Category Archives: Urban area

Confident, energetic, focused, poised

Photograph of Dr. Hermann Robinton, Assistant to the State Librarian, Albany, New York, Turning over to Dr. Wayne C. Grover, Archivist of the United States, Some of New York’s Most Treasured Documents to be Preserved and Rehabilitated for Display on New York’s Freedom Train. National Archives.

This anonymous interview is with someone who hires for a:

√ Archives

√ Public Library

Title: Head of Special Collections

Titles hired include: Archivist (I-III), Lead Archivist, Librarian (I-IV), Senior Library Specialist

Who makes hiring decisions at your organization:

√ HR

√ Library Administration

√ The position’s supervisor

√ A Committee or panel 

Which of the following does your organization regularly require of candidates?

√ Online application 

√ References

√ Proof of degree

√ Supplemental Questions 

√ Demonstration (teaching, storytime, etc)

√ More than one round of interviews 

Does your organization use automated application screening? 

√ Yes 

Briefly describe the hiring process at your organization and your role in it:

Referred applications from (non-library) HR sent to hiring manager. Revise/update job posting and interview questions. Select applicants for interview. Interview with a panel. Score and select candidates for either an offer or second round interviews (dependent on position). Reference check, including request for copies of transcripts. HR completes background check and offer.

Think about the last candidate who really wowed you, on paper, in an interview, or otherwise. Why were they so impressive?

Confident, energetic, focused, poised, had clearly done their research about the organization and the position.

What do you wish you could know about candidates that isn’t generally revealed in the hiring process?

Workplace preferences and current work/professional priorities

How many pages should each of these documents be?

Cover Letter: √ Only One!  

Resume: √ As many as it takes, but keep it reasonable and relevant 

CV: √ As many as it takes, but keep it reasonable and relevant 

What is the most common mistake that people make in an interview?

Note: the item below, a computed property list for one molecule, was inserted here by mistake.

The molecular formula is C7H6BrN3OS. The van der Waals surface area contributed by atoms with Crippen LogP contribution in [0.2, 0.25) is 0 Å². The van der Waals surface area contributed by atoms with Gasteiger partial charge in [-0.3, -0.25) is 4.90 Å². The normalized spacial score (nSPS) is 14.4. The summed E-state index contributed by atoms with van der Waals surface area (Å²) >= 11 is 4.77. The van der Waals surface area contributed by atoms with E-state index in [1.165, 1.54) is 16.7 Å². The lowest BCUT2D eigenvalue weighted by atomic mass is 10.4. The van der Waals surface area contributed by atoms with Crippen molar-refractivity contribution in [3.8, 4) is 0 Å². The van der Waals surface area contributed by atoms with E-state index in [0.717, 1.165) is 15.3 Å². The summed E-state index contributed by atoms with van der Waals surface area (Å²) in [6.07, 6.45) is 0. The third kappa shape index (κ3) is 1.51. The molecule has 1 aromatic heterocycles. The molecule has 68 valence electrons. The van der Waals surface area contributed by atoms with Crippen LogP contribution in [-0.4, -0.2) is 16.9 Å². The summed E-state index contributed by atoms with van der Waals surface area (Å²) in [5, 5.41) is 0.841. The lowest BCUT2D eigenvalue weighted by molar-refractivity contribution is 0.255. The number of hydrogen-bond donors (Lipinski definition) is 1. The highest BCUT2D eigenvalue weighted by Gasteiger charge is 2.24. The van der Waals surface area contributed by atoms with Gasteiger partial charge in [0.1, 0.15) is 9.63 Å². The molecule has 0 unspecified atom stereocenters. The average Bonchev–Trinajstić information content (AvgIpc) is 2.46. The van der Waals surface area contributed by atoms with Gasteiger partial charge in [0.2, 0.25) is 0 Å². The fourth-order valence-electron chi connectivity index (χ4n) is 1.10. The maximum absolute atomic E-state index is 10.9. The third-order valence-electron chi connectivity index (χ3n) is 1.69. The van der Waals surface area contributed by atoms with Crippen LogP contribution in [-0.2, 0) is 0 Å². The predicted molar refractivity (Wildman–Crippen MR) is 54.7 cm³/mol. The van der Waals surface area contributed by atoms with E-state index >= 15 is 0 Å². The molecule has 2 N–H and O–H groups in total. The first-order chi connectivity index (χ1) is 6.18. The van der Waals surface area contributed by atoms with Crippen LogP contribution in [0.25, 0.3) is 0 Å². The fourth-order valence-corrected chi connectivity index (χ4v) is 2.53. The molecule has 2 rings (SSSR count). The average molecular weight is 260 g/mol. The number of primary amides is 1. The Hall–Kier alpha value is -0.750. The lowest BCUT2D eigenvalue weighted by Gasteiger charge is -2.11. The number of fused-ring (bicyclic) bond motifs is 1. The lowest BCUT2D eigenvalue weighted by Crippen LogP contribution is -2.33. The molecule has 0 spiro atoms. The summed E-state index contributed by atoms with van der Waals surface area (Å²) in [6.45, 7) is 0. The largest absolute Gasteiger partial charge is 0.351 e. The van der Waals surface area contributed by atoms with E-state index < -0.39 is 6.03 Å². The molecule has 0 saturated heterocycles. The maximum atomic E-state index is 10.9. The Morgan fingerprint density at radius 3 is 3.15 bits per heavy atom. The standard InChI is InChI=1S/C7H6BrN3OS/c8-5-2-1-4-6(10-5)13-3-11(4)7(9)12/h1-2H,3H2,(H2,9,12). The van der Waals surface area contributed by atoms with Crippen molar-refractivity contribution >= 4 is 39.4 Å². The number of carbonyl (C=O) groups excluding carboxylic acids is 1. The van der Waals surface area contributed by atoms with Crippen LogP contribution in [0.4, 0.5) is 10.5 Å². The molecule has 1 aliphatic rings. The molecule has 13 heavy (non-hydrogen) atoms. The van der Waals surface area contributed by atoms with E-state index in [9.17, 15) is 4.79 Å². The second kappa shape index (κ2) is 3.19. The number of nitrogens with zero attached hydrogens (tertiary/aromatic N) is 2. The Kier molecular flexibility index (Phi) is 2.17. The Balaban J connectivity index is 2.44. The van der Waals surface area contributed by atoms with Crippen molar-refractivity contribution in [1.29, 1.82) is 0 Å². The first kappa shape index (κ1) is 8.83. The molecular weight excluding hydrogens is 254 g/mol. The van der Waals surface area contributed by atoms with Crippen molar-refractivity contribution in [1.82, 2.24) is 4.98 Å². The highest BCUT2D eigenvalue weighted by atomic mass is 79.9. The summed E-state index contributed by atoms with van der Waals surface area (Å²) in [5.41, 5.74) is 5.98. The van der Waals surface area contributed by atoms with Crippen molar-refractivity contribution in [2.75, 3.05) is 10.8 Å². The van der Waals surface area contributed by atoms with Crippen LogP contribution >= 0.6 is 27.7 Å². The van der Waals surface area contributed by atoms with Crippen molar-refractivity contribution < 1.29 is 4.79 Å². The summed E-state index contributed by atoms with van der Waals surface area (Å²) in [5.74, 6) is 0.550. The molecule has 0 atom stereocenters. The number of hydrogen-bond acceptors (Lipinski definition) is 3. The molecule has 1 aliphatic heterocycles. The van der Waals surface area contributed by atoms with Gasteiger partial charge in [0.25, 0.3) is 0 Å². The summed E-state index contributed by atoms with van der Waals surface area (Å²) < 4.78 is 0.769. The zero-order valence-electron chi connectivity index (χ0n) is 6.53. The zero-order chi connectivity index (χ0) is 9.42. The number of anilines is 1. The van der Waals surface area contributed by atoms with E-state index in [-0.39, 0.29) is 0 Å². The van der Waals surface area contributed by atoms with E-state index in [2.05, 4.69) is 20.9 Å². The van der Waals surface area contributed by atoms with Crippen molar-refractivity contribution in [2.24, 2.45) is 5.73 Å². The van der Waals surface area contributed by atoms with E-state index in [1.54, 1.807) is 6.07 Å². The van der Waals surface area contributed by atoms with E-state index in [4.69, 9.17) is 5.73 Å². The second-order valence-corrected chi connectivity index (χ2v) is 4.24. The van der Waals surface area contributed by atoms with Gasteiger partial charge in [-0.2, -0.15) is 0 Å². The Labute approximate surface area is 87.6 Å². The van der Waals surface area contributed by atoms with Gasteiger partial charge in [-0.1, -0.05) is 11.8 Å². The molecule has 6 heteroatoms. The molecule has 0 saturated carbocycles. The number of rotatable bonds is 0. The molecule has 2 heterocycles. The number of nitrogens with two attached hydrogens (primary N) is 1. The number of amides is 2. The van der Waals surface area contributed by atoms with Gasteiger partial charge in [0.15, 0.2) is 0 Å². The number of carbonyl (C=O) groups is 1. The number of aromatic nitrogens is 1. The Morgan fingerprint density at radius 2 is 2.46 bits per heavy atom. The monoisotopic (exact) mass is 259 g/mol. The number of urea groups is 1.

Not researching the organization, not being  familiar with the job posting

Do you conduct virtual interviews? What do job hunters need to know about shining in this setting?

Yes. Test out your setup ahead of time. Just like with in-person presentations, have a back up plan.

How can candidates looking to transition from paraprofessional work, from non-library work, or between library types convince you that their experience is relevant? Or do you have other advice for folks in this kind of situation?

Involvement in the library professional associations, volunteer work in the areas of interest, educational training and development (from full degree program to one-time workshops)

When does your organization *first* mention salary information?

√ It’s part of the job ad 

What does your organization do to reduce bias in hiring? What are the contexts in which discrimination still exists in this process?

Required training and completion of acknowledgment form before joining a hiring panel

What questions should candidates ask you? What is important for them to know about your organization and the position you are hiring for?

What is a typical workday for this position? 

Additional Demographics

What part of the world are you in?

√ Southwestern US 

What’s your region like?

√ Urban 

Is your workplace remote/virtual?

√ Never or not anymore  

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Filed under 1 A Return to Hiring Librarians Survey, Archives, Public, Southwestern US, Urban area

We are committed to the Mansfield Rule

[Library of Congress. Charge desk (Librarian Ainsworth Rand Spofford’s table)] LOC.gov

This anonymous interview is with someone who hires for a:

√ Special Library

Title: Manager, Information Resource Center

Titles hired include: Research specialist, assistant

Who makes hiring decisions at your organization:

√ Library Administration 

Which of the following does your organization regularly require of candidates?